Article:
5.8
Confectionery
Butterfinger bar (60g)
6.9
Confectionery
Snickers bar (57g)
7
Confectionery
Milky Way bar (58g)
8.5
Confectionery
Mars Bar, 1 bar
8.5
Confectionery
Toffees; 100g Serve
8.9
Confectionery
Plain Chocolate; 100g Serve
11.1
Confectionery
Kit Kat; 100g Serve
11.4
Confectionery
Boiled sweets bag (100 grams)
11.5
Confectionery
Milk Chocolate; 100g Serve
12.6
Confectionery
Snickers Bar; 100g Serve
13
Confectionery
Fruit Pastilles; 100g Serve
13.3
Confectionery
Boiled Sweets; 100g Serve
13.4
Confectionery
Pepper Mints; 100g Serve
13.5
Confectionery
Bounty 2 Bar Pack; 100g Serve
13.8
Confectionery
Marshmallows (100g)
14.5
Confectionery
Chrunchie; 100g Serve
14.7
Confectionery
Liquorice Allsorts; 100g Serve
14.7
Confectionery
Twix 2 Bar Pack; 100g Serve
15.4
Confectionery
Mars Bar; 100g Serve
16.2
Confectionery
Milky Way 2 Bar Pack; 100g Serve
17.2
Confectionery
Chocolate candy bar 1 bar
4.5

Teaspoons of Sugar in Common Beverages

Type
Food (serving)
Equivalent Spoonfuls of Sugar (4.2 g per spoonful white granular sugar)
Beverages
Milk, plain, 1 cup
0
Beverages
Lemonade; 100g Serve
0.8
Beverages
Lucozade Sport; 100g Serve
0.8
Beverages
Tonic Water; 100g Serve
1.2
Beverages
Blackcurrant; 100g Serve
2.3
Beverages
Orange squash (one glass)
2.5
Beverages
Cola drinks; 100g Serve
2.5
Beverages
Cranberry Juice; 100g Serve
2.8
Beverages
Chocolate milk, 1 cup
3
Beverages
Orange Squash; 100g Serve
3.1
Beverages
Fruit smoothie (one glass)
3.5
Beverages
Hot chocolate (one mug)
4.5
Beverages
Orange juice 1oo%, 1 glass
4.5
Beverages
Sports drink, 600 ml
5
Beverages
Lemonade (one glass)
5.5
Beverages
Cordial (made up), 1 glass
5.5
Beverages
Flavoured milk, 300 ml carton
6
Beverages
Cola Drinks (one can)
7
Beverages
Fruit juice drink, orange, 1 glass
7
Beverages
Red Bull (one can)
7.5
Beverages
Cola, 11 fl. oz.
9
Beverages
Water chestnut drink, 12 fl. oz.
9
Beverages
Soft drink, 1 can
10
Beverages
Ice kachang, 1 bowl
14

Teaspoons of Sugar in Common Fruits, Sauces, Spreads and Jams

Type
Food (serving)
Equivalent Spoonfuls of Sugar (4.2 g per spoonful white granular sugar)
Fruit
Fruit, canned in juice, 1/2 cup
0
Fruit
Strawberries 1 serving (147g)
1.7
Fruit
Fruit, canned in light syrup, 1/2 cup
2
Fruit
Pineapple 1 serving (112g)
2.1
Fruit
Cantaloupe 1 cup cubes (160g)
3.1
Fruit
Peach 1 large (184g)
3.6
Fruit
Fruit, canned in heavy syrup, 1/2 cup
4
Fruit
Banana 1 large (140g)
4
Fruit
Watermelon 1 slice (280g)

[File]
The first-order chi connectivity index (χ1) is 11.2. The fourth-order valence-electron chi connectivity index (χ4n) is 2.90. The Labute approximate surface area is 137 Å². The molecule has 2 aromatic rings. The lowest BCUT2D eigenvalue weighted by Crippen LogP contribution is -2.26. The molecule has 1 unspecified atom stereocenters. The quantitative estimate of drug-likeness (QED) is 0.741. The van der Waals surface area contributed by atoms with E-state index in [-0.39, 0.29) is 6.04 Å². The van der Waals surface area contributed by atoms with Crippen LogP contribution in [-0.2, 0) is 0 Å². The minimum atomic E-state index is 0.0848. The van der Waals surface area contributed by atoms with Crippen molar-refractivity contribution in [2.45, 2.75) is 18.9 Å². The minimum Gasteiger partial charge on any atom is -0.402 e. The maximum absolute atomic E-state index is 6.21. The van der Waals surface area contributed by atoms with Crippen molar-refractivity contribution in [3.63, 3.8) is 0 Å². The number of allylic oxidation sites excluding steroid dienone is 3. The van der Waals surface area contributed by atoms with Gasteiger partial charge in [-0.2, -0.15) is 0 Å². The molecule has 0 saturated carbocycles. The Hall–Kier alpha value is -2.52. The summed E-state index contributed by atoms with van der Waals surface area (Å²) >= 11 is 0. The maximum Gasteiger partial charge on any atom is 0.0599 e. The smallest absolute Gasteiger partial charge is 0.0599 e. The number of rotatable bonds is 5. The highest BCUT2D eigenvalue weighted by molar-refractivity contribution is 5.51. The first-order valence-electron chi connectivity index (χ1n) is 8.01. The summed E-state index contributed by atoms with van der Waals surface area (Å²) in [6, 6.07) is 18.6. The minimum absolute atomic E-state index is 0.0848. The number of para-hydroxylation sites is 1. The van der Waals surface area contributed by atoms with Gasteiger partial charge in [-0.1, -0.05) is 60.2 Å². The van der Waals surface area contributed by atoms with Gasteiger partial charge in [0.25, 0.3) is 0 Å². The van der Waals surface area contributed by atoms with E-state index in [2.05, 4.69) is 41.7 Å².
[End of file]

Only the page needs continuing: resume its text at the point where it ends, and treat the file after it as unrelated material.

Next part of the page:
4.3
Fruit
Red Seedless Grapes 126g - 4% waste)
4.8
Fruit
Navel Orange 1 large orange (270g)
5.5
Fruit
Apple 1 large apple (223g)
5.5
Sauces
Salad Cream; 100g Serve
4.2
Sauces
Brown Sauce; 100g Serve
4.5
Sauces
Tomato Ketchup; 100g Serve
5.6
Sauces
Sweet Pickle; 100g Serve
5.7
Spreads / Jams
Sugar, jam, or jelly, 1 .
1
Spreads / Jams
Peanut Butter - smooth; 100g Serve
1.4
Spreads / Jams
Syrup or honey, 1 tbsp.
3
Spreads / Jams
Chocolate Spread; 100g Serve
11.9
Spreads / Jams
Jam; 100g Serve
12.5
Spreads / Jams
Lemon Curd; 100g Serve
12.8
Spreads / Jams
Treacle; 100g Serve
15.2
Spreads / Jams
Marmalade; 100g Serve
15.7
Spreads / Jams
Syrup; 100g Serve
19.2
Spreads / Jams
Honey; 100g Serve
20.2
Tinned food
Peas; 100g Serve
0.4
Tinned food
Sweetcorn-Kernels; 100g Serve
0.9
Tinned food
Baked Beans; 100g Serve
1.2

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Brown Sugar Crystals.
Brown Sugar Crystals. Source: Public Domain
A single dessert can contain more than your recommended daily allowance for added sugar in food.
A single dessert can contain more than your recommended daily allowance for added sugar in food. Source: Public Domain
How many spoonfulls of sugar are in the food we eat?
How many spoonfulls of sugar are in the food we eat? Source: Public Domain
How much sugar is there is common fruits.
How much sugar is there is common fruits. Source: Public Domain
Content of various types of sugar in common fruit and vegetables
Content of various types of sugar in common fruit and vegetables. Source: Public Domain
Why you should eliminate or drastically reduce sugar in your diet.
Why you should eliminate or drastically reduce sugar in your diet. Source: Public Domain
Many drinks contain very high amounts of added sugar. These drinks are banned in the sugar-free diet
Many drinks contain very high amounts of added sugar. These drinks are banned in the sugar-free diet. Source: Public Domain
In many ways most people are addicted to sugar and this is a major problem for weight loss and weight control methods. Learn more here.
In many ways most people are addicted to sugar and this is a major problem for weight loss and weight control methods. Learn more here.. Source: Public Domain